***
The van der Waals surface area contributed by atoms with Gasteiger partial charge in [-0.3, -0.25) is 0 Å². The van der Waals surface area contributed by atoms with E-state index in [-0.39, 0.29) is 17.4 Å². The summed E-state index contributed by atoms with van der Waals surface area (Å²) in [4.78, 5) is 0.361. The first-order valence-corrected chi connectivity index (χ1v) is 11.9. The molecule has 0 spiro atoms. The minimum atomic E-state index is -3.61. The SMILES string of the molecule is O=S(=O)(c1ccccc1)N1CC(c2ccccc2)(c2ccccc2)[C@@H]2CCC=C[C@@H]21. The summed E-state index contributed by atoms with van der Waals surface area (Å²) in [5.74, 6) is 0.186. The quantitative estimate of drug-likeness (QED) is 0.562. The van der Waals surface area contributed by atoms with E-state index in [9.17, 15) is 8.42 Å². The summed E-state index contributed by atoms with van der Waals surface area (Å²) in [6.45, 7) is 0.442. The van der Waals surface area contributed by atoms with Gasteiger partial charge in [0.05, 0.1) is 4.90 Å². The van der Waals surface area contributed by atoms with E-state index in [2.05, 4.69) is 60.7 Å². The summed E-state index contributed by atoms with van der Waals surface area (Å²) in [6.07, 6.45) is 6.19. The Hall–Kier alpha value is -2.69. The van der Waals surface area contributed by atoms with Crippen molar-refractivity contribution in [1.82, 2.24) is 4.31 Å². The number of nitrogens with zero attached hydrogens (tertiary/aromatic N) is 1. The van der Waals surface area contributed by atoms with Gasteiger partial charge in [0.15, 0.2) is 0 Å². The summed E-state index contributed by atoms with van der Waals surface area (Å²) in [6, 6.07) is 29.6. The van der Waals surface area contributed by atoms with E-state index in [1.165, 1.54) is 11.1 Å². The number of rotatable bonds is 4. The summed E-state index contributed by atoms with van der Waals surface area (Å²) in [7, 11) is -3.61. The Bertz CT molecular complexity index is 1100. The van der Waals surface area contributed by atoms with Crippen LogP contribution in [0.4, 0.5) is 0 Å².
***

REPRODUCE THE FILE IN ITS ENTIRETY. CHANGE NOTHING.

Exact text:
The van der Waals surface area contributed by atoms with Gasteiger partial charge in [-0.3, -0.25) is 0 Å². The van der Waals surface area contributed by atoms with E-state index in [-0.39, 0.29) is 17.4 Å². The summed E-state index contributed by atoms with van der Waals surface area (Å²) in [4.78, 5) is 0.361. The first-order valence-corrected chi connectivity index (χ1v) is 11.9. The molecule has 0 spiro atoms. The minimum atomic E-state index is -3.61. The SMILES string of the molecule is O=S(=O)(c1ccccc1)N1CC(c2ccccc2)(c2ccccc2)[C@@H]2CCC=C[C@@H]21. The summed E-state index contributed by atoms with van der Waals surface area (Å²) in [5.74, 6) is 0.186. The quantitative estimate of drug-likeness (QED) is 0.562. The van der Waals surface area contributed by atoms with E-state index in [9.17, 15) is 8.42 Å². The summed E-state index contributed by atoms with van der Waals surface area (Å²) in [6.45, 7) is 0.442. The van der Waals surface area contributed by atoms with Gasteiger partial charge in [0.05, 0.1) is 4.90 Å². The van der Waals surface area contributed by atoms with E-state index in [2.05, 4.69) is 60.7 Å². The summed E-state index contributed by atoms with van der Waals surface area (Å²) in [6.07, 6.45) is 6.19. The Hall–Kier alpha value is -2.69. The van der Waals surface area contributed by atoms with Crippen molar-refractivity contribution in [1.82, 2.24) is 4.31 Å². The number of nitrogens with zero attached hydrogens (tertiary/aromatic N) is 1. The van der Waals surface area contributed by atoms with Gasteiger partial charge in [0.15, 0.2) is 0 Å². The summed E-state index contributed by atoms with van der Waals surface area (Å²) in [6, 6.07) is 29.6. The van der Waals surface area contributed by atoms with E-state index in [1.165, 1.54) is 11.1 Å². The number of rotatable bonds is 4. The summed E-state index contributed by atoms with van der Waals surface area (Å²) in [7, 11) is -3.61. The Bertz CT molecular complexity index is 1100. The van der Waals surface area contributed by atoms with Crippen LogP contribution in [0.4, 0.5) is 0 Å².